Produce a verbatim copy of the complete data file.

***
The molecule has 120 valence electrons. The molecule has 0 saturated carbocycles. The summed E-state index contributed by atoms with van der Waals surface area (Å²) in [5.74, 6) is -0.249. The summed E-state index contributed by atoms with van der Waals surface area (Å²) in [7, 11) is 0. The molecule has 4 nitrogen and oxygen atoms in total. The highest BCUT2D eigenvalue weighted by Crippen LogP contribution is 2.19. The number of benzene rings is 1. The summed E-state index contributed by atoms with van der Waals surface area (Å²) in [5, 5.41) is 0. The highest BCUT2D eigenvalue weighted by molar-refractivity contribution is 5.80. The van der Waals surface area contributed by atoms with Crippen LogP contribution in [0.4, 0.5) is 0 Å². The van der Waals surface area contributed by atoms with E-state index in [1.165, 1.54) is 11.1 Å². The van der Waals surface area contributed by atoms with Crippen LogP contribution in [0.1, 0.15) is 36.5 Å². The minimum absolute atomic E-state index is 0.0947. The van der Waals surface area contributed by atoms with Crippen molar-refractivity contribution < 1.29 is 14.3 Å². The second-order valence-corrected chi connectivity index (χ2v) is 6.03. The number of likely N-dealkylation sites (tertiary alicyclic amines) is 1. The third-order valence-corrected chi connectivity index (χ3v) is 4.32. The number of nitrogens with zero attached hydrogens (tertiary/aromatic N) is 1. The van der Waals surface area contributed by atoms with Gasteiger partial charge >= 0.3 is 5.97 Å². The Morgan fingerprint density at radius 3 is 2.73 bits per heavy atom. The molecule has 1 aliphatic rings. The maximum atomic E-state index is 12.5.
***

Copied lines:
The molecule has 120 valence electrons. The molecule has 0 saturated carbocycles. The summed E-state index contributed by atoms with van der Waals surface area (Å²) in [5.74, 6) is -0.249. The summed E-state index contributed by atoms with van der Waals surface area (Å²) in [7, 11) is 0. The molecule has 4 nitrogen and oxygen atoms in total. The highest BCUT2D eigenvalue weighted by Crippen LogP contribution is 2.19. The number of benzene rings is 1. The summed E-state index contributed by atoms with van der Waals surface area (Å²) in [5, 5.41) is 0. The highest BCUT2D eigenvalue weighted by molar-refractivity contribution is 5.80. The van der Waals surface area contributed by atoms with Crippen LogP contribution in [0.4, 0.5) is 0 Å². The van der Waals surface area contributed by atoms with E-state index in [1.165, 1.54) is 11.1 Å². The van der Waals surface area contributed by atoms with Crippen LogP contribution in [0.1, 0.15) is 36.5 Å². The minimum absolute atomic E-state index is 0.0947. The van der Waals surface area contributed by atoms with Crippen molar-refractivity contribution < 1.29 is 14.3 Å². The second-order valence-corrected chi connectivity index (χ2v) is 6.03. The number of likely N-dealkylation sites (tertiary alicyclic amines) is 1. The third-order valence-corrected chi connectivity index (χ3v) is 4.32. The number of nitrogens with zero attached hydrogens (tertiary/aromatic N) is 1. The van der Waals surface area contributed by atoms with Gasteiger partial charge >= 0.3 is 5.97 Å². The Morgan fingerprint density at radius 3 is 2.73 bits per heavy atom. The molecule has 1 aliphatic rings. The maximum atomic E-state index is 12.5.